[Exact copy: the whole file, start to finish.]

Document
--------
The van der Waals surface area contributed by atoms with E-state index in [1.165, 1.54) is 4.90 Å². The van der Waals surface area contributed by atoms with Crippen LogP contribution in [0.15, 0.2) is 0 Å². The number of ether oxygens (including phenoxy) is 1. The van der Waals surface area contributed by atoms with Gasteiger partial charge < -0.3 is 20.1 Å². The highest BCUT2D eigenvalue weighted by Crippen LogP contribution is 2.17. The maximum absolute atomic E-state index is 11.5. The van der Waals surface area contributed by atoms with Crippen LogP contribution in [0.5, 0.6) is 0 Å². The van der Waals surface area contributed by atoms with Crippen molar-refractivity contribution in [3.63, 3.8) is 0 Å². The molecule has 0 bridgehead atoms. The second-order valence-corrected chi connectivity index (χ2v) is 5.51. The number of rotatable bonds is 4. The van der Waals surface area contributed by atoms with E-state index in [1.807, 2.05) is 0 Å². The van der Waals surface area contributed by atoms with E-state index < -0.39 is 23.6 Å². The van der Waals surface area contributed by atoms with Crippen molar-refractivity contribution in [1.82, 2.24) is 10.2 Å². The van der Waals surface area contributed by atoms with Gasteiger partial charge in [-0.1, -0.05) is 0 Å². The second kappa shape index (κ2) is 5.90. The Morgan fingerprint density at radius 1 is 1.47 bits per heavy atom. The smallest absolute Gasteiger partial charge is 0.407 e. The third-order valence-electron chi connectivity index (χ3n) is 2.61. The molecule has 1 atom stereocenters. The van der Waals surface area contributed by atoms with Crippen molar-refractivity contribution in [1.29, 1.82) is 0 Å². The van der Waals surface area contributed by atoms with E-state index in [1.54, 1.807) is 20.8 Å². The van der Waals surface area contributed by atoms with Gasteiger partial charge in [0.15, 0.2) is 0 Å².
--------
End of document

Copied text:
The van der Waals surface area contributed by atoms with E-state index in [1.165, 1.54) is 4.90 Å². The van der Waals surface area contributed by atoms with Crippen LogP contribution in [0.15, 0.2) is 0 Å². The number of ether oxygens (including phenoxy) is 1. The van der Waals surface area contributed by atoms with Gasteiger partial charge < -0.3 is 20.1 Å². The highest BCUT2D eigenvalue weighted by Crippen LogP contribution is 2.17. The maximum absolute atomic E-state index is 11.5. The van der Waals surface area contributed by atoms with Crippen LogP contribution in [0.5, 0.6) is 0 Å². The van der Waals surface area contributed by atoms with Crippen molar-refractivity contribution in [3.63, 3.8) is 0 Å². The molecule has 0 bridgehead atoms. The second-order valence-corrected chi connectivity index (χ2v) is 5.51. The number of rotatable bonds is 4. The van der Waals surface area contributed by atoms with E-state index in [1.807, 2.05) is 0 Å². The van der Waals surface area contributed by atoms with E-state index < -0.39 is 23.6 Å². The van der Waals surface area contributed by atoms with Crippen molar-refractivity contribution in [1.82, 2.24) is 10.2 Å². The van der Waals surface area contributed by atoms with Gasteiger partial charge in [-0.1, -0.05) is 0 Å². The second kappa shape index (κ2) is 5.90. The Morgan fingerprint density at radius 1 is 1.47 bits per heavy atom. The smallest absolute Gasteiger partial charge is 0.407 e. The third-order valence-electron chi connectivity index (χ3n) is 2.61. The molecule has 1 atom stereocenters. The van der Waals surface area contributed by atoms with Crippen molar-refractivity contribution in [1.29, 1.82) is 0 Å². The van der Waals surface area contributed by atoms with E-state index in [1.54, 1.807) is 20.8 Å². The van der Waals surface area contributed by atoms with Gasteiger partial charge in [0.15, 0.2) is 0 Å².